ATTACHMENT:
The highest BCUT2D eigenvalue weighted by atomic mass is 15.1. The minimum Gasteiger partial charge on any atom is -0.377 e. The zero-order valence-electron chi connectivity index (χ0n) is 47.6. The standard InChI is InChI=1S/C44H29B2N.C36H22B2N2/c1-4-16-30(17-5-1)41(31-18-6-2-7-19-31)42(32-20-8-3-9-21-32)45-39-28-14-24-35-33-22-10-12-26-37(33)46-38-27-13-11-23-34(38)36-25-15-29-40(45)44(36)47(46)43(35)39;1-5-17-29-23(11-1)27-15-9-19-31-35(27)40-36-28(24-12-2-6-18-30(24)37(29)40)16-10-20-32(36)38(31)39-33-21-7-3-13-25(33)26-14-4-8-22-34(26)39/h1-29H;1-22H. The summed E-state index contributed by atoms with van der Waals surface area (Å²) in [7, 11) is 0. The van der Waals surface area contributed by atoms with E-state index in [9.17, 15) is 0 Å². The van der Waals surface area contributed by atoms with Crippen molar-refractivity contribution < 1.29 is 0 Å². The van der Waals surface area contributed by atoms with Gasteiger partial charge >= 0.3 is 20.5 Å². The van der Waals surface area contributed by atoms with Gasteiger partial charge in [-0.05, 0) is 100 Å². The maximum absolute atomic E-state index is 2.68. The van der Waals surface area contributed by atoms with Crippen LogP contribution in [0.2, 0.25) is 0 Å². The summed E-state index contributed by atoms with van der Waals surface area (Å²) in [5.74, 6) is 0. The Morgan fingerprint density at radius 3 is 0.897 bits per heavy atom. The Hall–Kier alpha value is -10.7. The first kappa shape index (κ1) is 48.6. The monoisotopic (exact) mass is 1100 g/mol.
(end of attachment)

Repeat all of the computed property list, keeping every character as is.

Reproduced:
The highest BCUT2D eigenvalue weighted by atomic mass is 15.1. The minimum Gasteiger partial charge on any atom is -0.377 e. The zero-order valence-electron chi connectivity index (χ0n) is 47.6. The standard InChI is InChI=1S/C44H29B2N.C36H22B2N2/c1-4-16-30(17-5-1)41(31-18-6-2-7-19-31)42(32-20-8-3-9-21-32)45-39-28-14-24-35-33-22-10-12-26-37(33)46-38-27-13-11-23-34(38)36-25-15-29-40(45)44(36)47(46)43(35)39;1-5-17-29-23(11-1)27-15-9-19-31-35(27)40-36-28(24-12-2-6-18-30(24)37(29)40)16-10-20-32(36)38(31)39-33-21-7-3-13-25(33)26-14-4-8-22-34(26)39/h1-29H;1-22H. The summed E-state index contributed by atoms with van der Waals surface area (Å²) in [7, 11) is 0. The van der Waals surface area contributed by atoms with E-state index in [9.17, 15) is 0 Å². The van der Waals surface area contributed by atoms with Crippen molar-refractivity contribution < 1.29 is 0 Å². The van der Waals surface area contributed by atoms with Gasteiger partial charge >= 0.3 is 20.5 Å². The van der Waals surface area contributed by atoms with Gasteiger partial charge in [-0.05, 0) is 100 Å². The maximum absolute atomic E-state index is 2.68. The van der Waals surface area contributed by atoms with Crippen LogP contribution in [0.2, 0.25) is 0 Å². The summed E-state index contributed by atoms with van der Waals surface area (Å²) in [5.74, 6) is 0. The Morgan fingerprint density at radius 3 is 0.897 bits per heavy atom. The Hall–Kier alpha value is -10.7. The first kappa shape index (κ1) is 48.6. The monoisotopic (exact) mass is 1100 g/mol.